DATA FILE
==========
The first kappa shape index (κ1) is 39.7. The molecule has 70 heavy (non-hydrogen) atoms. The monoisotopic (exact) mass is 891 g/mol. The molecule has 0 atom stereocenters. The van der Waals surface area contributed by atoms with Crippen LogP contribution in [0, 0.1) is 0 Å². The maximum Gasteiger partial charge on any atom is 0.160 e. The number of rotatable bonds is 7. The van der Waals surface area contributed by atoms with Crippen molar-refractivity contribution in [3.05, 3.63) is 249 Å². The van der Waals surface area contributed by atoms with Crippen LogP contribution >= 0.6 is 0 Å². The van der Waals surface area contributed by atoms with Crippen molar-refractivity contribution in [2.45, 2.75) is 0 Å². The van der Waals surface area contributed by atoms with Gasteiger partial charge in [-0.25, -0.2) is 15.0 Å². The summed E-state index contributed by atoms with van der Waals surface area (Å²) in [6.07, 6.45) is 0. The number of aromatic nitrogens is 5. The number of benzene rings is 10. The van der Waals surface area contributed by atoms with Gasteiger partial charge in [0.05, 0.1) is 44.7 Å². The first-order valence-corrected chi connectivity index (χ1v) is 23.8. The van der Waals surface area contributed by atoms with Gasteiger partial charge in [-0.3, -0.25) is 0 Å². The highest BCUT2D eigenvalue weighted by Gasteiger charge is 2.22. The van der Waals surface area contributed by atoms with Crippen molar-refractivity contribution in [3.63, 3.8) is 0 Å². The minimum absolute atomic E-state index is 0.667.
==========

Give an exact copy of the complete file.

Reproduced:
The first kappa shape index (κ1) is 39.7. The molecule has 70 heavy (non-hydrogen) atoms. The monoisotopic (exact) mass is 891 g/mol. The molecule has 0 atom stereocenters. The van der Waals surface area contributed by atoms with Crippen LogP contribution in [0, 0.1) is 0 Å². The maximum Gasteiger partial charge on any atom is 0.160 e. The number of rotatable bonds is 7. The van der Waals surface area contributed by atoms with Crippen molar-refractivity contribution in [3.05, 3.63) is 249 Å². The van der Waals surface area contributed by atoms with Crippen LogP contribution >= 0.6 is 0 Å². The van der Waals surface area contributed by atoms with Crippen molar-refractivity contribution in [2.45, 2.75) is 0 Å². The van der Waals surface area contributed by atoms with Gasteiger partial charge in [-0.25, -0.2) is 15.0 Å². The summed E-state index contributed by atoms with van der Waals surface area (Å²) in [6.07, 6.45) is 0. The number of aromatic nitrogens is 5. The number of benzene rings is 10. The van der Waals surface area contributed by atoms with Gasteiger partial charge in [0.05, 0.1) is 44.7 Å². The first-order valence-corrected chi connectivity index (χ1v) is 23.8. The van der Waals surface area contributed by atoms with Gasteiger partial charge in [-0.3, -0.25) is 0 Å². The highest BCUT2D eigenvalue weighted by Gasteiger charge is 2.22. The van der Waals surface area contributed by atoms with Crippen molar-refractivity contribution in [3.63, 3.8) is 0 Å². The minimum absolute atomic E-state index is 0.667.